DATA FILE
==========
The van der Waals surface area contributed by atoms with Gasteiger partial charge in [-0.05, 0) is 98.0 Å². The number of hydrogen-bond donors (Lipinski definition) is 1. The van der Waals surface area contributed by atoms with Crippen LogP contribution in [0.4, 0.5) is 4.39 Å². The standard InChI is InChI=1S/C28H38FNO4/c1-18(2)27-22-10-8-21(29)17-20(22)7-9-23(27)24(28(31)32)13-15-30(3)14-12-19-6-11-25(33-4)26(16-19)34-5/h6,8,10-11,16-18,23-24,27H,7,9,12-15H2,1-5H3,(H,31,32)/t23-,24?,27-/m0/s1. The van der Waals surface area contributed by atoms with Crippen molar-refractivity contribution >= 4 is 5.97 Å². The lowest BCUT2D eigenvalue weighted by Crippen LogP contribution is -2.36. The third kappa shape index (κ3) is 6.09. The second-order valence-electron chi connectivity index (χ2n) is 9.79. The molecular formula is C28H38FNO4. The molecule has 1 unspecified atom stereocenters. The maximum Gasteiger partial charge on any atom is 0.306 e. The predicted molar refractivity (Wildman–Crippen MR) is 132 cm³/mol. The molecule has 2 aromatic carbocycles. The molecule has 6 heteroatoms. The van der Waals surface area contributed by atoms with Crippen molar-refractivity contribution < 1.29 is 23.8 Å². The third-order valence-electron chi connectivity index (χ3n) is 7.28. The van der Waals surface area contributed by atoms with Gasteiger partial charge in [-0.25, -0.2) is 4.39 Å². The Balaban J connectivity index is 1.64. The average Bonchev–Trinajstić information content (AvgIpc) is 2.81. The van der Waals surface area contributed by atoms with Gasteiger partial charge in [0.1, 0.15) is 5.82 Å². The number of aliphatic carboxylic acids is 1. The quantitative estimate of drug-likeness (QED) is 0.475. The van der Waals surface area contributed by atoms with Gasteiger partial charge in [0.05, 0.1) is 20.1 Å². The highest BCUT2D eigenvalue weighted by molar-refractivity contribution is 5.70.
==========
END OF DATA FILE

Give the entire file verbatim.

The van der Waals surface area contributed by atoms with Gasteiger partial charge in [-0.05, 0) is 98.0 Å². The number of hydrogen-bond donors (Lipinski definition) is 1. The van der Waals surface area contributed by atoms with Crippen LogP contribution in [0.4, 0.5) is 4.39 Å². The standard InChI is InChI=1S/C28H38FNO4/c1-18(2)27-22-10-8-21(29)17-20(22)7-9-23(27)24(28(31)32)13-15-30(3)14-12-19-6-11-25(33-4)26(16-19)34-5/h6,8,10-11,16-18,23-24,27H,7,9,12-15H2,1-5H3,(H,31,32)/t23-,24?,27-/m0/s1. The van der Waals surface area contributed by atoms with Crippen molar-refractivity contribution >= 4 is 5.97 Å². The lowest BCUT2D eigenvalue weighted by Crippen LogP contribution is -2.36. The third kappa shape index (κ3) is 6.09. The second-order valence-electron chi connectivity index (χ2n) is 9.79. The molecular formula is C28H38FNO4. The molecule has 1 unspecified atom stereocenters. The maximum Gasteiger partial charge on any atom is 0.306 e. The predicted molar refractivity (Wildman–Crippen MR) is 132 cm³/mol. The molecule has 2 aromatic carbocycles. The molecule has 6 heteroatoms. The van der Waals surface area contributed by atoms with Crippen molar-refractivity contribution < 1.29 is 23.8 Å². The third-order valence-electron chi connectivity index (χ3n) is 7.28. The van der Waals surface area contributed by atoms with Gasteiger partial charge in [-0.25, -0.2) is 4.39 Å². The Balaban J connectivity index is 1.64. The average Bonchev–Trinajstić information content (AvgIpc) is 2.81. The van der Waals surface area contributed by atoms with Gasteiger partial charge in [0.1, 0.15) is 5.82 Å². The number of aliphatic carboxylic acids is 1. The quantitative estimate of drug-likeness (QED) is 0.475. The van der Waals surface area contributed by atoms with Gasteiger partial charge in [0.05, 0.1) is 20.1 Å². The highest BCUT2D eigenvalue weighted by molar-refractivity contribution is 5.70.